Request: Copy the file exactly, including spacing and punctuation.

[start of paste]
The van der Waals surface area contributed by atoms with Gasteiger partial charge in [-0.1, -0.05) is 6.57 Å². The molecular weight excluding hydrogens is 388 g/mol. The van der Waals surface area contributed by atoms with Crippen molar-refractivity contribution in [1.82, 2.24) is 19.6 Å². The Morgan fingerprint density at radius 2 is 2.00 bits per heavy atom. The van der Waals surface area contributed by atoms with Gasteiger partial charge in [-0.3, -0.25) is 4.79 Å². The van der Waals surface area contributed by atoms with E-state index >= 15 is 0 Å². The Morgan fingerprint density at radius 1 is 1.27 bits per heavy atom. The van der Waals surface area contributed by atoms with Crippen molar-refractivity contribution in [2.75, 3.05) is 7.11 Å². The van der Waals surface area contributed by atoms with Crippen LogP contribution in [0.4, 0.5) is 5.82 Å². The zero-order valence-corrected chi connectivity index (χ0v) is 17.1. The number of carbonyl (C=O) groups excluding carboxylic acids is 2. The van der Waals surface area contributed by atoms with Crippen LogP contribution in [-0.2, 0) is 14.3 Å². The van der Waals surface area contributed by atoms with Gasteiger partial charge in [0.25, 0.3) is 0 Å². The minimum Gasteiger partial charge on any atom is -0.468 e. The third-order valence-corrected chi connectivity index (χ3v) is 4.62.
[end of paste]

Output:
The van der Waals surface area contributed by atoms with Gasteiger partial charge in [-0.1, -0.05) is 6.57 Å². The molecular weight excluding hydrogens is 388 g/mol. The van der Waals surface area contributed by atoms with Crippen molar-refractivity contribution in [1.82, 2.24) is 19.6 Å². The Morgan fingerprint density at radius 2 is 2.00 bits per heavy atom. The van der Waals surface area contributed by atoms with Gasteiger partial charge in [-0.3, -0.25) is 4.79 Å². The van der Waals surface area contributed by atoms with E-state index >= 15 is 0 Å². The Morgan fingerprint density at radius 1 is 1.27 bits per heavy atom. The van der Waals surface area contributed by atoms with Crippen molar-refractivity contribution in [2.75, 3.05) is 7.11 Å². The van der Waals surface area contributed by atoms with Crippen LogP contribution in [0.4, 0.5) is 5.82 Å². The zero-order valence-corrected chi connectivity index (χ0v) is 17.1. The number of carbonyl (C=O) groups excluding carboxylic acids is 2. The van der Waals surface area contributed by atoms with Crippen LogP contribution in [-0.2, 0) is 14.3 Å². The van der Waals surface area contributed by atoms with Gasteiger partial charge in [0.25, 0.3) is 0 Å². The minimum Gasteiger partial charge on any atom is -0.468 e. The third-order valence-corrected chi connectivity index (χ3v) is 4.62.